On Tuesday & Wednesday this week I went along to the Augmented Planet conference in London.
I have to say I wasn’t too sure what I was expecting but the event wasn’t anywhere as big as I had expected it to be. As it turned out it was a relatively small event with maybe 150 people attending each day.
The conference was split over the two days with Tuesday being the developers day with presentations from developers and the opportunity to work with a developer to create an Augmented Reality app if you wished.
Wednesday was the general day with more presentations from AR providers which included hardware as well as software.
On Tuesday the conference started with the Augmented Reality Cool Wall, showing what the latest trends were and was no longer seen as cool. Feature recognition is the big cool thing at the moment, using your AR viewer to scan an area and for it to recognise objects within it, these objects could be anything from a soft drinks can to a building then deliver content based on the recognised object.
Feature recognition is hot on the cool wall because it can be monetised fairly easily. Geo-location, after some years of trying clearly isn’t quite as easy to monetise and wasn’t up top of the cool wall for the tech guys. It’s now a fairly mature aspect of AR and there’s huge untapped potential in grassroots content about places. There was talk of AR glasses where you will be able to see your nearest Starbucks, but no mention of seeing your local independent retailers. I pointed this out in the panel discussion and from the developers perspective it was looked at as ‘well who owns cyberspace?’ and talk of guerrilla marketing, where people would overlay their brand icon over that of a competitor, which is all very interesting but sidesteps the point about there is lot and lots of geolocated content out there wasn’t being picked up at AR planet.
The work we have been doing with geolocated content from Hyperlocal blogs is laying the foundation for easy use of AR by mainstream media. But sometimes in technology markets, the shiny technology – branded feature recognition apps etc – is necessary for more prosaic uses to break through.
On Wednesday the presentations covered all manner of things from AR glasses to an AR studio set up from Russia and a DIY AR Glasses project amongst many others, here are links and information to just a few of the days presenters.
Total immersion showed their Try Live product built with their D’Fusion Studio software. Try Live lets viewers ‘try on’ different products using AR here is a video of the Try Live Eyewear
Vuzix gave a very powerful presentation on the AR products and in particular an AR monocle which is due to be launched to industry customers in early 2013 with a consumer product coming out soon after. The monocle can be head or helmet mounted
The Vuzix monocle will be able to stream content from your smart device to the eyepiece. David from Vuzix made it clear that they were not software developers they are interested in the hard wear and would aim to make it as compatible as possible for developers.
Will Powell gave a presentation on his DIY project Glass real time translation and gave a very insightful presentation in to how he sees AR hardware working.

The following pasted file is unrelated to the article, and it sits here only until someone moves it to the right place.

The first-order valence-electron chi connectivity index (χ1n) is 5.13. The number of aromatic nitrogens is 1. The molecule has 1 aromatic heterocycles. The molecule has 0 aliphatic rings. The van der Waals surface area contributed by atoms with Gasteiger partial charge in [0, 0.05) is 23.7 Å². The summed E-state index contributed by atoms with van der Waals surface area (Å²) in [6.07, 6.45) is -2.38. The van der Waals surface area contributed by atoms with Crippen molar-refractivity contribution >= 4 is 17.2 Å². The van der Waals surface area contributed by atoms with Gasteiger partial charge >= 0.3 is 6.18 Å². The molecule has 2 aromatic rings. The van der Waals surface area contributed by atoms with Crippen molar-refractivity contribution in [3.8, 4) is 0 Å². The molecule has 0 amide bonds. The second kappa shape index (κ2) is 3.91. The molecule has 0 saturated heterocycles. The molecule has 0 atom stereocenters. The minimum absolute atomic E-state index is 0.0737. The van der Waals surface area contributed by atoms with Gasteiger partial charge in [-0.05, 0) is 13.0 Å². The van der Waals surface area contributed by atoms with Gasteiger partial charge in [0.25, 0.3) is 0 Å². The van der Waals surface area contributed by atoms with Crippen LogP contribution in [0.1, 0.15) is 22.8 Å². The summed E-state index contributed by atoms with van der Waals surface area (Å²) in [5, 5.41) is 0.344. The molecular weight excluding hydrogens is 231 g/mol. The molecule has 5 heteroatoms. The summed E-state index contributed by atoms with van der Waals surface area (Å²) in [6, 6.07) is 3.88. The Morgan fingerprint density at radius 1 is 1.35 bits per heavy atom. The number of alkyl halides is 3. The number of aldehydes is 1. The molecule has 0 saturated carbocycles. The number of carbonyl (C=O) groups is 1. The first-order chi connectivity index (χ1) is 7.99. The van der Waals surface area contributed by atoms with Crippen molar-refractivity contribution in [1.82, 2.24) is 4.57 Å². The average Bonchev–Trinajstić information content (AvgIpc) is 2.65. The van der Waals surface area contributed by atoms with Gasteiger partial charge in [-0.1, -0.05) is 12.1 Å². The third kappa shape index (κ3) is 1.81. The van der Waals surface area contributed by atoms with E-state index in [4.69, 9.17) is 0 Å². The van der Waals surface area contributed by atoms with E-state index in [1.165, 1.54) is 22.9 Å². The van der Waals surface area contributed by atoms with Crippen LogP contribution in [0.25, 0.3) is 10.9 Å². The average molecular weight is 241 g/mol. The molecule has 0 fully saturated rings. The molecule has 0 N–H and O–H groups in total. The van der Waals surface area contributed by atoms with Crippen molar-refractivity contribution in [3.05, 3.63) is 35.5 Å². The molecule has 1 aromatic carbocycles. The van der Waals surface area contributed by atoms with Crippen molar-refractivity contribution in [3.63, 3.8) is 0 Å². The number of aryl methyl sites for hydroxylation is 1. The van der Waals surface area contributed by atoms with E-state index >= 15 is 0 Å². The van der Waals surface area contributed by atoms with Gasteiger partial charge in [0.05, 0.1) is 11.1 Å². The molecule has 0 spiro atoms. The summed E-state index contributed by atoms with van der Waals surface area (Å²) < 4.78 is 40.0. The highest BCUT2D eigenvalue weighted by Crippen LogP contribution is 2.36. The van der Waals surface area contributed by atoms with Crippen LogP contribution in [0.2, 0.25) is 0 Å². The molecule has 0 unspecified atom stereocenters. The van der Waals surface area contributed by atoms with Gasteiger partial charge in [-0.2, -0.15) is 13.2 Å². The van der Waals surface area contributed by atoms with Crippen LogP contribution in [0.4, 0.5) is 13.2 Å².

One thing that Will did bring up in his presentation which was seemingly missed by all the other presenters was security. If you are going to use AR for things like translation, what about the security of your conversation? For translation to work the conversation will need to be recorded, probably sent off into the cloud, translated and returned to you, Will pointed out that it could be possible to search your conversations to find out exactly what you said to someone on a particular day and time. OSX and iOS already have speech to text built in so this security risk is a lot closer than you may think.
Finally http://www.eligovision.com gave a demonstration of their Augmented Reality Studio which allows a presenter to use AR on stage while presenting.
Using a series of cameras, a feed of the presenter is sent to projection screens around the stage like the screens used in arenas, another set of cameras are set up to look for markers held by the presenter. When the camera picks up a marker it tracks it so the presenter can move around and the software sends the AR projections to the screens synced to the live cameras showing the presenter and you get see the presenter interacting with the AR.
Think election night on BBC and you get the idea, very smart stuff. This is just an overview of what I saw, there were other presentations on research projects and other AR platforms I’ll try and get hold of a full list of all the presentation and post it here.
All in all I enjoyed the conference, there are some great things coming to market soon. I think with the current top end innovation and development we will see AR become far more mainstream in the next year or so and this will start the drive for content from people other than developers.
I think there could be a place for some kind of joint event between Talk About Local and the Augmented Planet guys where we bring some of our hyperlocal community and interested friends along to meet with the developers that Augmented Planet know to tease out how to make best use of the user generated & geolocated content.